Turing-like pattern formation in discrete models

Lead Research Organisation: Imperial College London
Department Name: Life Sciences


A crucial step in the early development of multicellular organisms involves the establishment of spatial patterns of gene expression. These spatial patterns later dictate the varying fates of proliferating cells and allow for robust development of complex biological systems such as organs. How exactly this spatial patterning arises in biological systems is still an unresolved question. One major contender for a model of biological pattern formation was developed by Alan Turing, which showed that heterogeneous structure could emerge on a global level from the synergetic effect of local processes, which individually have no pattern forming ability. Turing's theory argues that biological function emerges from the integration of processes rather than being assignable to a single process. Although Turing's theory was developed more than 65 years ago the debate over what mechanisms actually underpin biological pattern formation remains an active and growing area of research. The reason for this is partly due to the main pitfall of Turing's model: reaction systems that show pattern forming ability tend to only have a small Turing regime. That is, the system can only produce patterns within a small restricted area of parameter space. This sized Turing regime seems to be in stark contrast to what is observed in practice, as the early development of multicellular organisms proves to be a robust process, insensitive to stochastic perturbations and variance.
The project focuses on developing novel frameworks that are capable of coping with the computationally demanding task of exploring the design space of pattern forming systems. In addition, these frameworks allow for the abstraction of pattern forming mechanisms and facilitate the identification of common features. Current methods used to identify systems that produce Turing instabilities, and which are capable of pattern formation, are mostly done within the continuous setting and do not scale well due to being computationally costly. We therefore adopt discrete modelling approaches for two beneficial reasons. First, to gain the computational advantage and numerical stability inherent in a discretised spatio-temporal system. This allows the computational time to be significantly reduced in comparison to continuous models of systems with equivalent complexity and non-linearity. This advantage enables us to preform large exhaustive explorations of the design space for Turing patterns. Second, a further benefit of a discrete approach is that by stripping the model down to a discretised skeleton framework of pattern formation we do away with unnecessary components, and this reduction allows the key features of pattern producing mechanism to be more readily identified. Additional questions naturally arise from the ability to efficiently simulate spatio-temporal systems. For example, how often do Turing instabilities truly relate to pattern formation in silico? Are there more reliable predictors than Turing instabilities for predicting in silico pattern formation? Do the same reaction systems identified to produce patterns within the continuous also do so in the discrete? The project confronts these questions and attempts to provide answers in addition to developing a framework package within the Julia language to aid future studies of large-scale design space analysis. In recent years, an increasing number of studies combining both experimental and theoretical work has sought to reveal how Turing models could underlie a variety of morphogenetic processes. These include important processes such as lung branching and limb development. It has been noted in current literature that there is a need for theoretical models capable of providing more extensive searches of Turing design space and model frameworks that allow for larger Turing systems to be analysed. This project seeks to deliver this and in so doing it provides an advance in developmental biology and regenerative medicine.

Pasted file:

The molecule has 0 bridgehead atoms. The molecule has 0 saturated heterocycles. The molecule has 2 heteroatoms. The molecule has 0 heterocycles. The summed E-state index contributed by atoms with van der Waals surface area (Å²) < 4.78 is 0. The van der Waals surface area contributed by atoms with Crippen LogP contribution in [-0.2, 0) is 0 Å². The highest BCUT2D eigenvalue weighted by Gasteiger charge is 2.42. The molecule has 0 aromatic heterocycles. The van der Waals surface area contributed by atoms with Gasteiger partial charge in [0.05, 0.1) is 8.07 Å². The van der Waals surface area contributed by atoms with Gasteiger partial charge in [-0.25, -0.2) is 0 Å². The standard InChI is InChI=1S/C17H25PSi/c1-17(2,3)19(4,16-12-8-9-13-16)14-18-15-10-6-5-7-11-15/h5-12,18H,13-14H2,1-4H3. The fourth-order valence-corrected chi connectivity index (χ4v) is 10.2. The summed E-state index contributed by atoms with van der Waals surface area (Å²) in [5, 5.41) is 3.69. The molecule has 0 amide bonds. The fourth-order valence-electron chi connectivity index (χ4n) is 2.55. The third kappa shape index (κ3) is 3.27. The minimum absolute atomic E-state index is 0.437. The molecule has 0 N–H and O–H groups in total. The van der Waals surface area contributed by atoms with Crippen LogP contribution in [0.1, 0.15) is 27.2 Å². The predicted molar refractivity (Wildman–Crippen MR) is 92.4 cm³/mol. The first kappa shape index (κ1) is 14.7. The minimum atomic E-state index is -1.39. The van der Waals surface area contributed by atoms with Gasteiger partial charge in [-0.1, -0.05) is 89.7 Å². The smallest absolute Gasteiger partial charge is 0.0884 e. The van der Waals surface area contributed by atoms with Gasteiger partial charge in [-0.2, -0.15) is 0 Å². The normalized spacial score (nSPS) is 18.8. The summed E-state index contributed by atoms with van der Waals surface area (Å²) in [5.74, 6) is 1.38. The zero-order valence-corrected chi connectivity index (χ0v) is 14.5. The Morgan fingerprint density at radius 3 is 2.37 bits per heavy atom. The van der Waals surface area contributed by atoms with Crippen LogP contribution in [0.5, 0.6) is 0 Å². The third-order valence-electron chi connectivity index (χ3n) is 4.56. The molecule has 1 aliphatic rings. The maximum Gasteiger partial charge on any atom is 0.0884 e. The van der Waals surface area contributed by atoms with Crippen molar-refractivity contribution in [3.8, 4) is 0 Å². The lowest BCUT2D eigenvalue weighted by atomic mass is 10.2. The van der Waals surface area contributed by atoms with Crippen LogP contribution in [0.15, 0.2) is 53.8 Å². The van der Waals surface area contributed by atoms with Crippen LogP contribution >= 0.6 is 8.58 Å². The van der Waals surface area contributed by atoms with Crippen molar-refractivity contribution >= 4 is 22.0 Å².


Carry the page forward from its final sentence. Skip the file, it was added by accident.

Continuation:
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Studentship Projects

Project Reference Relationship Related To Start End Student Name
EP/N509486/1 01/10/2016 30/09/2021
1961386 Studentship EP/N509486/1 30/09/2017 01/12/2020 Thomas Leyshon
Description By studying spatially extended reaction systems using discrete mathematics we found a correspondence between particular topologies that can produce pattern within the continuous and the discrete. This is interesting as it means that these particular topologies are candidates for particular robust pattern formation.
Exploitation Route This work can be followed up by experimental researchers, they can try and replicate the particular robust topologies and the strengths of interactions found to provide the most robust pattern formation. These topologies will have the highest chance of producing patterns.
Sectors Healthcare,Pharmaceuticals and Medical Biotechnology